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Artists, Indoors and Out

Mary Miss

Mary Miss discusses her art during her visit to Dickinson. Photo by Carl Socolow '77.

Visiting artists make sustainability tangible, reach into digital realms

by MaryAlice Bitts-Jackson

The New York museum and gallery scene was a tough nut for a woman artist to crack, particularly in the late 1960s, when Mary Miss arrived. So she took her work outside, using public spaces as both canvas and subject to create art that engages passersby in pressing environmental and social issues.

Today, Miss is a celebrated installation artist and founder of an art activism organization. She is one of two visual artists to visit campus this month, meeting with art students and speaking at public events highlighting their work.

The history and ecology of space: Mary Miss

Trained as a sculptor, Miss creates installations that emphasize the history and ecology of a given structure or space and the ways in which the environmental needs within that space can be addressed. A 2012 documentary, Mary Miss: An Interview, features archival footage of her six-decade career. She delivered a public lecture on Thursday, April 14, and also attended a luncheon with students, answering questions about her mission to use art to help effect change around global issues like water and air quality, energy use and access to healthy food. Her residency was sponsored by the Robert H. and Jane Weiner Endowment Fund.

Past projects include a temporary memorial around the perimeter of Ground Zero soon after the attacks of 9/11; an interactive "garden" in Delhi that focused on air quality and health; a walkway across part of the surface of the Hudson River, reminding pedestrians of the natural spaces around them; an installation on water resources in Beijing’s Olympic Park; a series of circular disks marking predicted flood levels in Boulder, Colorado; and an installation highlighting the history of the space occupied by the Union Square subway station.

Miss also developed City as Living Laboratory, an organization that pairs artists with scientists to make sustainability issues tangible to the public through collaborative projects. A current work uses geocaching, mirrors and text to communicate everyone's ability to become environmental stewards in their own neighborhoods.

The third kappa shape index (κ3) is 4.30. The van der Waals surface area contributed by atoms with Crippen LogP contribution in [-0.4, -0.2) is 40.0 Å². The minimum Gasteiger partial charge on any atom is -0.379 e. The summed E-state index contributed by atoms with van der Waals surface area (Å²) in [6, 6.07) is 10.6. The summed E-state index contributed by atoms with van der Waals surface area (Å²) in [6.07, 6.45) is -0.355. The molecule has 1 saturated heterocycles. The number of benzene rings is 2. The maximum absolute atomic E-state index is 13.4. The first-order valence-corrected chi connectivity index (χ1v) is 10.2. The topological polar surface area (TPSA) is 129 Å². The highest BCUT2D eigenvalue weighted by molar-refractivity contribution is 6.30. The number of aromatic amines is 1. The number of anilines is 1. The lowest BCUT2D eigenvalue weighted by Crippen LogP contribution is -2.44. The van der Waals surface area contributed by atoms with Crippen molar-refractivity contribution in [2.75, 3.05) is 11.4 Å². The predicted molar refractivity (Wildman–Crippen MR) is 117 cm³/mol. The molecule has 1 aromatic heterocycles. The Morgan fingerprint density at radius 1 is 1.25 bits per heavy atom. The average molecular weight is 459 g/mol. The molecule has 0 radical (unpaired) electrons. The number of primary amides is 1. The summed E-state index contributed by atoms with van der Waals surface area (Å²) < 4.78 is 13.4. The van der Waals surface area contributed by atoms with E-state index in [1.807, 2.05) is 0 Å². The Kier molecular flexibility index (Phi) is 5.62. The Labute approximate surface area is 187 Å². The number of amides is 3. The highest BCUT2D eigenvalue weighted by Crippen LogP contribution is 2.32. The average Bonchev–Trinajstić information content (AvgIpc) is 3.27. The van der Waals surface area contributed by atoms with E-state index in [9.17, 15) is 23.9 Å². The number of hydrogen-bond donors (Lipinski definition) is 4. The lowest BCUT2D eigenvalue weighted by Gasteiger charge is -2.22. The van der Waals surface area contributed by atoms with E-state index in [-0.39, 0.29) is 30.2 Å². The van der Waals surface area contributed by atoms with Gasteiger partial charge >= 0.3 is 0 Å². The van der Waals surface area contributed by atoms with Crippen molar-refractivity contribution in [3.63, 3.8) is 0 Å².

“These projects aren’t just an artist's riff on an issue; they're the result of an artist collaborating with [a scientist] to make these issues apparent," Miss told the audience during her Thursday evening lecture. "We want to give people ideas about the cities they live in, the systems that support them and new ways of living."

An open studio: Thomas Wharton

Thomas Wharton

Thomas Wharton. Photo by Carl Socolow '77.

While Miss spoke with students about bringing art outdoors, fellow visiting artist Thomas Wharton invited students inside.

Wharton uses traditional and digital tools to create 3- and 2-D works that can include elements from previous projects. "My practice as a painter is both an intervention of art history with digital technology, and an intervention of digital technology with art history," he writes.

The artist is serving a six-week residency that included an open-door studio, allowing all members of the campus community to get an up-close view of his process. He also offered workshops, personal critiques and an exhibition in the Goodyear Gallery. The residency was made possible with support through the Sylvia J. Smith Visiting Artists Fund.

Both Wharton and Miss encouraged students to use their artistic voices to help others view themselves and their world afresh. 

“There’s something we, as artists, have to offer—an emotional, psychological and visceral engagement in the issues—and it’s an essential role that they can take on in the public realm,” Miss said. “I feel so passionately that we all, whatever our role, have agency and can effect change.”

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Published April 19, 2016